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Behaviour, Development and Evolution

Behaviour, Development and Evolution Patrick Bateson
Paperback ISBN: 978-1-78374-248-6 £13.95
Hardback ISBN: 978-1-78374-249-3 £24.95
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Overall this is a nice read that will appeal to both new and established researchers alike. There are some clear explainations of theoretically and empirically important issues in the study of evolution and development that will arouse interest in the naive and stimulate discussion in the more experienced.
—Clare Cunningham, Animal Behaviour (2017): 131, 57.

The role of parents in shaping the characters of their children, the causes of violence and crime, and the roots of personal unhappiness are central to humanity. Like so many fundamental questions about human existence, these issues all relate to behavioural development. In this lucid and accessible book, eminent biologist Professor Sir Patrick Bateson suggests that the nature/nurture dichotomy we often use to think about questions of development in both humans and animals is misleading. Instead, he argues that we should pay attention to whole systems, rather than to simple causes, when trying to understand the complexity of development.

In his wide-ranging approach Bateson discusses why so much behaviour appears to be well-designed. He explores issues such as ‘imprinting’ and its importance to the attachment of offspring to their parents; the mutual benefits that characterise communication between parent and offspring; the importance of play in learning how to choose and control the optimal conditions in which to thrive; and the vital function of adaptability in the interplay between development and evolution.

Bateson disputes the idea that a simple link can be found between genetics and behaviour. What an individual human or animal does in its life depends on the reciprocal nature of its relationships with the world about it. This knowledge also points to ways in which an animal’s own behaviour can provide the variation that influences the subsequent course of evolution.

This has relevance not only for our scientific approaches to the systems of development and evolution, but also on how humans change institutional rules that have become dysfunctional, or design public health measures when mismatches occur between themselves and their environments. It affects how we think about ourselves and our own capacity for change.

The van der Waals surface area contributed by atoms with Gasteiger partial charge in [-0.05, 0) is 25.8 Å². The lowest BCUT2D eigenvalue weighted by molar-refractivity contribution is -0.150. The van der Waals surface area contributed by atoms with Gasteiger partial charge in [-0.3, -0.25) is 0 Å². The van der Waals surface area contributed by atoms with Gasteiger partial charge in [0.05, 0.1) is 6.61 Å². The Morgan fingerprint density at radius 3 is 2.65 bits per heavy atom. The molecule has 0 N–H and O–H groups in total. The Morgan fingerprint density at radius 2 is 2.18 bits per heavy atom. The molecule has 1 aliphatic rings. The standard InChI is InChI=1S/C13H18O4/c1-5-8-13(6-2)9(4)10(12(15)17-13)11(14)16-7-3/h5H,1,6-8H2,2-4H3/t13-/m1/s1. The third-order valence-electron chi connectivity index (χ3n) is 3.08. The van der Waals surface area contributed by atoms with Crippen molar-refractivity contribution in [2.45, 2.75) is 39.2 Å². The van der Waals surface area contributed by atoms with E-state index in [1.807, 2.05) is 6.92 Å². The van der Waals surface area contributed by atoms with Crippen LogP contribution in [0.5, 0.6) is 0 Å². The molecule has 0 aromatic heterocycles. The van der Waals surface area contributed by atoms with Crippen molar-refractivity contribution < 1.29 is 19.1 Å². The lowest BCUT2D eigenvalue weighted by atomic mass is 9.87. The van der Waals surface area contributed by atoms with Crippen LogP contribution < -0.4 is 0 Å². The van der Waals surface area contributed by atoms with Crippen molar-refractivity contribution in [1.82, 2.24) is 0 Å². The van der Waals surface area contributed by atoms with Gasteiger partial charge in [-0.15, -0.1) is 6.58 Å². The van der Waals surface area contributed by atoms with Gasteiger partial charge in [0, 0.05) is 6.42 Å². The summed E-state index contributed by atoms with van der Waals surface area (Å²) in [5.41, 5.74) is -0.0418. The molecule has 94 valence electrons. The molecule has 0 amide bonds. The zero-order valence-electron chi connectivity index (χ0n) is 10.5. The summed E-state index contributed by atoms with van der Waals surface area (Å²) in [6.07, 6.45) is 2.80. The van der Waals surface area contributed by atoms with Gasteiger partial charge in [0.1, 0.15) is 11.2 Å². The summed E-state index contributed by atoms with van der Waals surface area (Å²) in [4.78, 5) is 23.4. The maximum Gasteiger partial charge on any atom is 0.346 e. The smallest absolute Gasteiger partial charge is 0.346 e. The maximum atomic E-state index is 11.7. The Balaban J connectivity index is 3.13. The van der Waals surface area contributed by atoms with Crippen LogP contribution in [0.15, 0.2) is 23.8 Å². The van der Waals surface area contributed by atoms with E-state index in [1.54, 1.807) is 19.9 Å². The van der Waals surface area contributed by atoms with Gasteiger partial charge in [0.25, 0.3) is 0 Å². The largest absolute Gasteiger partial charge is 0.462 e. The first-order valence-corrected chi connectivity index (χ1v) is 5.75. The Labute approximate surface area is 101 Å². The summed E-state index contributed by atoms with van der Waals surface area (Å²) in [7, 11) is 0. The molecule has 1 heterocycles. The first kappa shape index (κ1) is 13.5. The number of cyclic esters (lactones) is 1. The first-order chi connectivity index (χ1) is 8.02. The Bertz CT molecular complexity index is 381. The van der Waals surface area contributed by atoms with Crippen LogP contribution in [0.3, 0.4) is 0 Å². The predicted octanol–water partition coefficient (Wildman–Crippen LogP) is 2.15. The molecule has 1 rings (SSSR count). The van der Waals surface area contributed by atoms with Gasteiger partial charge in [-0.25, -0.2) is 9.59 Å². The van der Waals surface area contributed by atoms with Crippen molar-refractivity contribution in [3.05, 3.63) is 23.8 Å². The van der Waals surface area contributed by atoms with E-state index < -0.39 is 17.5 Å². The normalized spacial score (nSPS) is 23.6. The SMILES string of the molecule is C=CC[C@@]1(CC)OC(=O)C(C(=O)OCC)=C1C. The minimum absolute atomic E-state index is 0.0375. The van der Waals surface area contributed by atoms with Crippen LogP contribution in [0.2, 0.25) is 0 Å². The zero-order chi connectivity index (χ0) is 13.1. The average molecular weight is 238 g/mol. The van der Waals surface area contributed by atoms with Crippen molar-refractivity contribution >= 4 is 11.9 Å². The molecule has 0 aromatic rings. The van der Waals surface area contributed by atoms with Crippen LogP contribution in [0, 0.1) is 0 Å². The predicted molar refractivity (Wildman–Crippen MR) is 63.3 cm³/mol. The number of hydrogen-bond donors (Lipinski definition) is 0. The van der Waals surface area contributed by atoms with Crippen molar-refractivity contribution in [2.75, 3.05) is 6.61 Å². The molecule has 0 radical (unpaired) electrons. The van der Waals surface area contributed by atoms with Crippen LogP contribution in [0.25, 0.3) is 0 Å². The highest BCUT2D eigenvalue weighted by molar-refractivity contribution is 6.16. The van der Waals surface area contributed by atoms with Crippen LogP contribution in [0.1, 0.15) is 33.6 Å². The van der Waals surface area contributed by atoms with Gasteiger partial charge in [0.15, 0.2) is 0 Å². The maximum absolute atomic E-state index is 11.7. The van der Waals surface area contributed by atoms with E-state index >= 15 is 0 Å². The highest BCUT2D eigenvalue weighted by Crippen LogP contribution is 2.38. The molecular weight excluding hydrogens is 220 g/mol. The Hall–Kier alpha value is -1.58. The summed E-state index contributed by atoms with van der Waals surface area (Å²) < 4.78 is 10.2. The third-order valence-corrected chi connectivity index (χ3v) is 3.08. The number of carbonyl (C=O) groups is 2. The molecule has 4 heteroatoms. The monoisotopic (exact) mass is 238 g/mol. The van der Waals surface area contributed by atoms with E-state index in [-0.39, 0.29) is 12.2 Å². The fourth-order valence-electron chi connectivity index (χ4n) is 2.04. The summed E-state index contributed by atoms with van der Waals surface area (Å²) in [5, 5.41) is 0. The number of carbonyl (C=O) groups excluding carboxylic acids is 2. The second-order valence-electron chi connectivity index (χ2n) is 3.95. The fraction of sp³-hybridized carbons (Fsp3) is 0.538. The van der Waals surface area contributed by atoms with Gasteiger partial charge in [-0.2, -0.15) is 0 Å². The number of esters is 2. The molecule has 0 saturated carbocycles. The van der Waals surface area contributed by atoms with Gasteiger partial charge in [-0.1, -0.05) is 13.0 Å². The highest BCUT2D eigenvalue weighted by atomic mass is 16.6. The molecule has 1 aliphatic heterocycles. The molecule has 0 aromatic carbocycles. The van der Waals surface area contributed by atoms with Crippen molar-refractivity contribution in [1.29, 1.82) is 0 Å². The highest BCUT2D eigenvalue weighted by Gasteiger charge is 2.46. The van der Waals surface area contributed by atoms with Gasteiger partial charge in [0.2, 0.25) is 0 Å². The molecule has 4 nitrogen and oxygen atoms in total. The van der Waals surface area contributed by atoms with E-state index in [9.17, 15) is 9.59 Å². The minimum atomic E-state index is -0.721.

Behaviour, Development and Evolution

Patrick Bateson | February 2017
134 | 22 colour illustration | 6.14" x 9.21" (234 x 156 mm)
ISBN Paperback: 9781783742486
ISBN Hardback: 9781783742493
ISBN Digital (PDF): 9781783742509
ISBN Digital ebook (epub): 9781783742516
ISBN Digital ebook (mobi): 9781783742523
ISBN Digital (XML): 9781783745876
DOI: 10.11647/OBP.0097
BIC subject codes: PD (Science: general issues), J (Society and social sciences), PSAF (Ecological science, the Biosphere); BISAC: SCI070060 (Science: Life Sciences, Zoology, Ethology - Animal Behavior), SOC026040 (SOCIAL SCIENCE / Sociology / Social Theory); OCLC Number: 1091435178.

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1. Appearance of Design
    Design of machines
    Conflicts in motivation

2. Imprinting and Attachment
    Attachment in humans
    Imprinting in the wild
    Individual recognition

3. Rules and Reciprocity
    Models of development
    Alternative pathways
    Rules for changing the rules
    Coordination in development

4. Discontinuities in Development
    Loss of continuity

5. Early Experience and Later Behaviour
    Washing the brain
    Continuity and change

6. Communication between Parents and Offspring
    Parents and offspring

7. Avoiding Inbreeding and Incest
    Early experience and sexual attraction
    Incest taboos

8. Genes in Development and Evolution
    Genes in development
    Selfish genes

9. Active Role of Behaviour
    Environmental change

10. Adaptability in Evolution
    Behaviour and evolution

11. Concluding Remarks


Sir Patrick Bateson, FRS was Emeritus Professor of Ethology at the University of Cambridge and was formerly Biological Secretary of the Royal Society and President of the Zoological Society of London.